In 2020, Gartner predicted a decade-long shift in how people interact with technology, shifting from devices we use separately to a multi-device experience that engages the senses.
This shift is toward what Gartner describes as the multiexperience: Multiple devices and technologies working together to engage multiple senses and transport users to multiple locations to deliver information (full research available to clients).
Many businesses have quickly adopted a digital-first mindset and are turning toward emerging technologies to fill in the gaps including extended reality (XR) technologies, such as virtual reality (VR), augmented reality (AR), and mixed reality (MR).
Full dive VR refers to an experience that is so realistic that the simulation achieved through the use of wearables, such as headsets, haptics gloves, and bodysuits, teleports you to a different realm, disconnecting you from physical reality. This type of multisensory experience would engage all of the senses and make it difficult to tell the difference between the simulated VR environment and the physical world around you.
Presently, XR experiences, including AR and VR, engage only a few of the senses, limited to sight and hearing. Full dive VR will not be possible until creators, programmers, and engineers can build technology that also engages other senses, such as touch and smell, to deepen the immersive experience.
Although full VR is a possibility for the future, technology is not advanced enough yet. Some AR/AR professionals say this type of VR experience will be possible in five years, while others say it will take a decade or more. The truth is that no one really knows how long it will take to achieve this type of experience.
However, VR technology that is currently available presents many opportunities for businesses that are looking to prioritize a people-first business model and the ability to operate from anywhere.
As the VR experience becomes more affordable, more businesses are using it to train their employees on company procedures as well as developing the soft skills necessary for roles such as customer service and public speaking.
For example, according to Harvard Business Review, Walmart uses VR-training to teach more than a million employees how to use “The Pickup Tower,” an automated vending machine customers use to pick up orders. During the training, employees receive immediate feedback if they make a mistake. Not only does every employee get hands-on experience, but using virtual reality technology also cuts down training time from eight hours to just 15 minutes.
Walmart is also using VR technology for de-escalation training, as part of its beKIND model. In the VR simulations, employees are presented with uncomfortable scenarios. These simulations help employees practice being calm and empathetic when dealing with disgruntled customers. After employees respond to the situation, they get immediate feedback and see whether their response was effective or escalatory.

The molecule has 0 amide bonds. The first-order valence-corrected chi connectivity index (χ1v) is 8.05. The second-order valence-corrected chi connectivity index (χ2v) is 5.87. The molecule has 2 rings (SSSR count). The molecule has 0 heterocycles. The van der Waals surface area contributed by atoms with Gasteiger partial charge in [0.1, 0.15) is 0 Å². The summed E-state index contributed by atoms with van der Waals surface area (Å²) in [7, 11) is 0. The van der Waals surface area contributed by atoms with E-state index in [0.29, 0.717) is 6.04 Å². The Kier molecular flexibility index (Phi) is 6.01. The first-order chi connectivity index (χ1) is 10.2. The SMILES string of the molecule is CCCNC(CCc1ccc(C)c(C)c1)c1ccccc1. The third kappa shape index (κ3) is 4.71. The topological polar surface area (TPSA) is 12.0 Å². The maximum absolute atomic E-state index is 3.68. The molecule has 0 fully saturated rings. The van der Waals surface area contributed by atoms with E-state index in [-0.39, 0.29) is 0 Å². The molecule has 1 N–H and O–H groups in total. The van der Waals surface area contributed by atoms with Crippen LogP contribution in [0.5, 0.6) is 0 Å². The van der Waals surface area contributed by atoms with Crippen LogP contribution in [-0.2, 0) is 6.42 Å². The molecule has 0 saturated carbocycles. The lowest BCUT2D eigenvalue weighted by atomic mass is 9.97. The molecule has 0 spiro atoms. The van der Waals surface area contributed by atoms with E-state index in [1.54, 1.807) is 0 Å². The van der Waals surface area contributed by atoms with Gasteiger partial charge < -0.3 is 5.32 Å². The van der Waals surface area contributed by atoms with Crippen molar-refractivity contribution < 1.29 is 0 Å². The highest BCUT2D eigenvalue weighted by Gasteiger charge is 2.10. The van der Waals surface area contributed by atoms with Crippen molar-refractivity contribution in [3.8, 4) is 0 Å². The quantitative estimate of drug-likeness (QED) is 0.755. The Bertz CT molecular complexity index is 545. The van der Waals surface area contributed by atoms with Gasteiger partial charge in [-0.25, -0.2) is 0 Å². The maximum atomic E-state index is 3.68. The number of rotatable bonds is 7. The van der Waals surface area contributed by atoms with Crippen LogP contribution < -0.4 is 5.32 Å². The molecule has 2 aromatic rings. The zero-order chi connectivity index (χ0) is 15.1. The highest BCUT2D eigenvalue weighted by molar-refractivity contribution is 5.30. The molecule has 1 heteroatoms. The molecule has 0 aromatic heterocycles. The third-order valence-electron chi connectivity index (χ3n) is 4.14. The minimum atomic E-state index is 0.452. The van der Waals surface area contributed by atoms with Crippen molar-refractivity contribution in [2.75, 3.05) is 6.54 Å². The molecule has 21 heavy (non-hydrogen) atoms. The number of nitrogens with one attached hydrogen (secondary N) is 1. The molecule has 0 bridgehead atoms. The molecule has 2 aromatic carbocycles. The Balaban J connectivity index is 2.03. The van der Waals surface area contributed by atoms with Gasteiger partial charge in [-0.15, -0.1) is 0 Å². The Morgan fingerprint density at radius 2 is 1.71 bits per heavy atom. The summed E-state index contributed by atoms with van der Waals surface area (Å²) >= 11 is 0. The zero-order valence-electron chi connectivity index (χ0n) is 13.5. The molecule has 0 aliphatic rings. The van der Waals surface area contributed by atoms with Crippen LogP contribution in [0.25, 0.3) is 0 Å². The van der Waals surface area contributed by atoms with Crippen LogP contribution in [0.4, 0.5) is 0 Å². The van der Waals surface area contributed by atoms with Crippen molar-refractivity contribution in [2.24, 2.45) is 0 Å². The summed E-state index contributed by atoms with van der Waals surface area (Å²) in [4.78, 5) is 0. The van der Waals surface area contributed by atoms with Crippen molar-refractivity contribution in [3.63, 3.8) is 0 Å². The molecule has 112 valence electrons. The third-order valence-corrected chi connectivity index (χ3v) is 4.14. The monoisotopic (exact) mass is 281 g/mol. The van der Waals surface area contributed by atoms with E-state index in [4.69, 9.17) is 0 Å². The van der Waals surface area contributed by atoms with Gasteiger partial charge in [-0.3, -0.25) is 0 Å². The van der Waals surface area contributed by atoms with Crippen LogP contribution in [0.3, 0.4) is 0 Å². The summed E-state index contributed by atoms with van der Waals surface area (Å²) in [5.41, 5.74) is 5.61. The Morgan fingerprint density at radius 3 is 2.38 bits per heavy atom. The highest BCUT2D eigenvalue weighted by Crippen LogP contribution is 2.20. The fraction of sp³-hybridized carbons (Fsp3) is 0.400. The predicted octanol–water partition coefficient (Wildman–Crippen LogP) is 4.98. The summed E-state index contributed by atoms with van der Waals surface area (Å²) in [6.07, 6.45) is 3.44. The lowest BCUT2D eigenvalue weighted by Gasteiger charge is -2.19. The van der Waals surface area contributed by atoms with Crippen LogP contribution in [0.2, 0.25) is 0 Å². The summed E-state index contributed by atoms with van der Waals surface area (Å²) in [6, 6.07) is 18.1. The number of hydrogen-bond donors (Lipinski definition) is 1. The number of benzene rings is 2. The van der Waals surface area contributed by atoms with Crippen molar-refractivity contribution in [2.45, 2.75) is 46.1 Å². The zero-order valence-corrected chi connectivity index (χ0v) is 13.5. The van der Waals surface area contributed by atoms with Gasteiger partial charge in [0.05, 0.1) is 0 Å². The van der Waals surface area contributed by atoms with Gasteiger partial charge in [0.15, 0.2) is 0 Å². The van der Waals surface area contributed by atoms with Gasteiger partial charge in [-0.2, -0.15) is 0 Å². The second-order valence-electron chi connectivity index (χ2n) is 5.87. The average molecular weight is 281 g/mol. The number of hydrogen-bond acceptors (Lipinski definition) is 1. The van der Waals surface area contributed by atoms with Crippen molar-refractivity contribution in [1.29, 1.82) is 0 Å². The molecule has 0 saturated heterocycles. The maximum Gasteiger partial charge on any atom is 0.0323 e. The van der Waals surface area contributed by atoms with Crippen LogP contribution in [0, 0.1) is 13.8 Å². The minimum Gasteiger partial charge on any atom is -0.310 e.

Using VR in this way has saved the company money while providing employees with an immersive learning experience. As more companies turn to remote work, VR and immersive technology might be the solution they need to give employees hands-on experience, but virtually.
According to GetApp’s Productivity in the Remote Workplace survey, employees typically enjoy working remotely. While productivity remains a top concern for business leaders, 59% of employees report performing just as well as before or even better when working from home.
Many offices have already reopened or are planning to reopen soon, but 61% of employees prefer to continue working from home.
Remote work might be here to stay as businesses and employees find the right balance between in-office and remote work. As VR gets more advanced, however, businesses will be able to keep their teams working together cohesively even when not physically in the same space.
According to Oculus for Business in HBR, VR can offer a more holistic immersive experience for remote workers than web conferencing software. For example, a virtual environment can reduce travel time for employees and put employees in the same “room,” even if they’re in different geographic locations.
VR technology is continuously advancing. The visuals are getting more realistic, eye tracking and motion tracking are improving, and the VR headset is becoming both more accessible and sophisticated, setting the stage for eventual full dive VR experiences.
As it continues to advance, VR will be one of the many technologies that businesses adopt to provide an immersive experience for both customers and employees.
The future of work holds many possibilities, and we’re here to help you prepare for the challenges and changes of tomorrow. Here are some additional resources to help you get started with VR training and remote collaboration platforms.
*GetApp’s Productivity and the Remote Workplace Survey was conducted in July 2020 among 384 individual contributors in small U.S. businesses (two to 500 employees) who were working remotely at least part-time because of the pandemic. The goal of this study was to better understand how newly remote employees managed their work and maintained productivity.
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